Japan–Pakistan relations

From Wikipedia, the free encyclopedia
Jump to: navigation, search
Pakistani-Japanese relations
Map indicating locations of Pakistan and Japan



Japan and Pakistan had established diplomatic relations on 28 April 1952. Relations between Pakistan and Japan have been strong. Despite having been through various phases and having witnessed some vicissitudes, Pakistan-Japan relations have kept growing to the mutual benefit of the two countries. Until the late 1950s, the relationship was essentially that of two developing countries. Pakistan, being the main source of raw cotton for Japan's textile industry, was one of its major trading partners. Japanese spindles on the other hand helped build Pakistan's textile industry. In the 1960s, Japan, however, re-emerged as a modern industrialized nation and started extending Yen loan assistance to Pakistan. [1]The Japanese assistance was doubled to Pakistan following the Soviet invasion of Afghanistan. Japan, since then, has been Pakistan's major source of economic assistance, a leading trading partner and an important source of foreign investment.

Tokyo and Islamabad have long enjoyed cordial and formidable relations throughout time. Japan's economic assistance has played a very important role in the development of Pakistan's economic and social infrastructure. The major projects, which have been funded by the Government of Japan, include the Indus Highway Project, a number of power projects in various provinces of Pakistan, Rural Roads Construction Project and the Children Hospital PIMS Islamabad Project. Presently the Kohat Tunnel Project and the Ghazi Brotha Dam Project are being completed with the help of the Japanese assistance.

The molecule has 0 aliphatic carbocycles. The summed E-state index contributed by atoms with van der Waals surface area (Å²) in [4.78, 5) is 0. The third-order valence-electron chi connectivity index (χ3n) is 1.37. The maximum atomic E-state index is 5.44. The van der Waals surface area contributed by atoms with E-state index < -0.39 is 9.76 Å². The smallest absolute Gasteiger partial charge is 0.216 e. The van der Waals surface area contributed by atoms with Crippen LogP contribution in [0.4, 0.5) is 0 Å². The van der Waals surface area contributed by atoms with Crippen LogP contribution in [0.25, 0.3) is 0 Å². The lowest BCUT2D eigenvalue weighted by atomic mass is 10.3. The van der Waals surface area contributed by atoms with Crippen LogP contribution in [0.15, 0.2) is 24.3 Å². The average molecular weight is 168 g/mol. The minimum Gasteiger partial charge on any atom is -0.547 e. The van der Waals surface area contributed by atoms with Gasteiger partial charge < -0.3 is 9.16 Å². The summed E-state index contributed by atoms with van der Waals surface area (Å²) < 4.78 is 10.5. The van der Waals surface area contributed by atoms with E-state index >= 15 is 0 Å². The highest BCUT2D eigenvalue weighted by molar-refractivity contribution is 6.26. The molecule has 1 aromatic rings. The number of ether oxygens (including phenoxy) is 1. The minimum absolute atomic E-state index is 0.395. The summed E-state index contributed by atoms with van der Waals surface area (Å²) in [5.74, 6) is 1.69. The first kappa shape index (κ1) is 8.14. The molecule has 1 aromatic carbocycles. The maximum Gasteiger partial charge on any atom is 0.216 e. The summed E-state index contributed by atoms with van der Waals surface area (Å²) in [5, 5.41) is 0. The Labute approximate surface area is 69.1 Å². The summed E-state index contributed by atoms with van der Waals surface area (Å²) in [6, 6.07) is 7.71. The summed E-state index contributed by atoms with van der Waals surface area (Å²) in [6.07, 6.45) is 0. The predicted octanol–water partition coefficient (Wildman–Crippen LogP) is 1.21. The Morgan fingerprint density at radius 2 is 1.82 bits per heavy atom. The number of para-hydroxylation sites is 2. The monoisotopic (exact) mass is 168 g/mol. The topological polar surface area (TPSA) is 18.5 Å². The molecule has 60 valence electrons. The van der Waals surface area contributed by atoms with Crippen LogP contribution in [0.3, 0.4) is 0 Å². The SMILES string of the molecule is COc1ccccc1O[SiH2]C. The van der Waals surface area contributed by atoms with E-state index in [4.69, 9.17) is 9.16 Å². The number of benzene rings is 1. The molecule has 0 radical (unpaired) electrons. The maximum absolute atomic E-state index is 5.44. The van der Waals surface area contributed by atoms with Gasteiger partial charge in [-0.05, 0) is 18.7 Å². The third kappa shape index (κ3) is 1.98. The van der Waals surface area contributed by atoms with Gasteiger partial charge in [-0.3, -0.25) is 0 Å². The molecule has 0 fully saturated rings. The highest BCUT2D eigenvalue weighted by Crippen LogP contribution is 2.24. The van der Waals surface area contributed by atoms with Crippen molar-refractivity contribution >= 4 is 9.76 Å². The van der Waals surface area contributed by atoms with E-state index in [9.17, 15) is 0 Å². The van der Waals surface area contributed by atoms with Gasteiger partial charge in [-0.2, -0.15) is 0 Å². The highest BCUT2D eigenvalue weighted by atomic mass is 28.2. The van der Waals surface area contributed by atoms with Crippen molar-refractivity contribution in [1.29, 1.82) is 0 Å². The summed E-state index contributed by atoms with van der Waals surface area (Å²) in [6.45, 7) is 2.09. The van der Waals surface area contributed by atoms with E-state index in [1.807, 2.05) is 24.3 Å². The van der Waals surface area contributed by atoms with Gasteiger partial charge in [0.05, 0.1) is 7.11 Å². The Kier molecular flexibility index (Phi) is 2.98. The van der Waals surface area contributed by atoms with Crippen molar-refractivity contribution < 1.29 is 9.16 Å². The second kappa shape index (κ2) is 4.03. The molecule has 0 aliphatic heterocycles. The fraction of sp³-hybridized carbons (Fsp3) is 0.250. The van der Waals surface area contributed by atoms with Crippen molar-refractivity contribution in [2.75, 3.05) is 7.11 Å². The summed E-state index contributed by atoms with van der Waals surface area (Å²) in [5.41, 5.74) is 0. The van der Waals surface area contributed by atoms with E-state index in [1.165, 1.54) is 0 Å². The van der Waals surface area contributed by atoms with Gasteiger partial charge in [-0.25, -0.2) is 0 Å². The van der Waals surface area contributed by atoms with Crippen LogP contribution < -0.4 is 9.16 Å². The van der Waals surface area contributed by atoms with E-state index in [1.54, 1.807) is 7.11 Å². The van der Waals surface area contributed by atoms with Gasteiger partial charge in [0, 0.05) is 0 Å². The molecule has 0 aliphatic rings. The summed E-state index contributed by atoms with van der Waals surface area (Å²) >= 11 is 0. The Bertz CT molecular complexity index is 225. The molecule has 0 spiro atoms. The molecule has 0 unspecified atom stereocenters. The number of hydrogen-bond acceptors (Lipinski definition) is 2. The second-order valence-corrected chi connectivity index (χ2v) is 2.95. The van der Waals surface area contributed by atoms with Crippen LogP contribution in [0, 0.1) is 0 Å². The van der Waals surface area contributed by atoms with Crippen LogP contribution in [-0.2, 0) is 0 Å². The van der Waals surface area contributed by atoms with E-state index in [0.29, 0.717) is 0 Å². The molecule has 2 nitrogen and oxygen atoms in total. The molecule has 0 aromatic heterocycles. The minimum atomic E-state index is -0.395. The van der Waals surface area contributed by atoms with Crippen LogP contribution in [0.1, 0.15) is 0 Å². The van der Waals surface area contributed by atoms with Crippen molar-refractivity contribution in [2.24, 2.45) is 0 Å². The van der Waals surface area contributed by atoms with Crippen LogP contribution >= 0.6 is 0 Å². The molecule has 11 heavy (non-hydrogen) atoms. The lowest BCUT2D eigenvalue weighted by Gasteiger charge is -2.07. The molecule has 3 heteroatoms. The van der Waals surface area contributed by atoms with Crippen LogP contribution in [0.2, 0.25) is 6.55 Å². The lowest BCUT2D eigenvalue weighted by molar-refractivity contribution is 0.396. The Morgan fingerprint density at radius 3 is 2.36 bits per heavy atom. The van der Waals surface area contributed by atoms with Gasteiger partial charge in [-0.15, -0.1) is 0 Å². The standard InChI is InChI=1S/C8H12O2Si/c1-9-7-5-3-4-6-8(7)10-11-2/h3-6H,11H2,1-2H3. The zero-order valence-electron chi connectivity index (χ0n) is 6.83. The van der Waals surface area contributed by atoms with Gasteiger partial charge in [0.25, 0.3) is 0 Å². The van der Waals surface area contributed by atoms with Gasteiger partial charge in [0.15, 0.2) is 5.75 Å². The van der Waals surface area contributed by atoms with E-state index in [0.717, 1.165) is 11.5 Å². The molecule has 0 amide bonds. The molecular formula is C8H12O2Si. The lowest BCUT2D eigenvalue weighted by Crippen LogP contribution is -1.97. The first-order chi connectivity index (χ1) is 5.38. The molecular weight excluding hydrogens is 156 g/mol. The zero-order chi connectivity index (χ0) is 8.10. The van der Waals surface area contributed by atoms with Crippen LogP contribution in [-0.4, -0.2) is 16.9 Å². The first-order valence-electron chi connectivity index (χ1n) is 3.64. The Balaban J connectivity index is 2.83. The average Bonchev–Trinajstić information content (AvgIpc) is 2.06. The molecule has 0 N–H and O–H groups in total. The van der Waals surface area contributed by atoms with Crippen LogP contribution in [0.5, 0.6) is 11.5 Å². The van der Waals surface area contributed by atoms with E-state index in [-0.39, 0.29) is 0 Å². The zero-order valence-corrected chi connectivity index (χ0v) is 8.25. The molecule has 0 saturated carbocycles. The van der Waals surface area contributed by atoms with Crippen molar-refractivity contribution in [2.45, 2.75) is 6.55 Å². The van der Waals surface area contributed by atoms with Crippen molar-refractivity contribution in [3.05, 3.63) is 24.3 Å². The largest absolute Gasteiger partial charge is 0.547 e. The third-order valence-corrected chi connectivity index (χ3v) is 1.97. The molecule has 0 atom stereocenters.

There has been a regular exchange of high level visits between the two countries. Pakistan and Japan had established formal diplomatic relations on 28 April 1952. The 50th anniversary of the establishment of diplomatic relations, jointly celebrated by the two countries in 2002, was a significant landmark in the history of this friendship. In 1999 there were at least 10,000 Pakistanis residing in Japan.

Both countries share extensive sporting ties.[2]

According to a 2013 BBC World Service Poll, 45% of Pakistanis view Japan's influence positively, with 26% expressing a negative view.[3]

Japan's stance on Kashmir[edit]

Japanese intervention of the resolution of Kashmir issue was welcomed not only the people of Jammu and Kashmir, but the Pakistanis encouraged in a meeting with a delegation from the Japanese embassy in Islamabad, have said that the easiest way to resolve the Kashmir issue was to allow "referendum" in both parts of the divided state. The Japanese diplomats further went to say "Kashmir is dangerous not only for South Asian region but also for world peace, and that Japan and the international community has to play its role for its resolution."

See also[edit]


  1. ^ "Japan-Pakistan Relations". Ministry of Foreign Affairs of Japan. Ministry of Foreign Affairs of Japan. Retrieved 2 June 2014. 
  2. ^ Trading in tradition
  3. ^ 2013 World Service Poll BBC

External links[edit]

<!-- fixcategory -->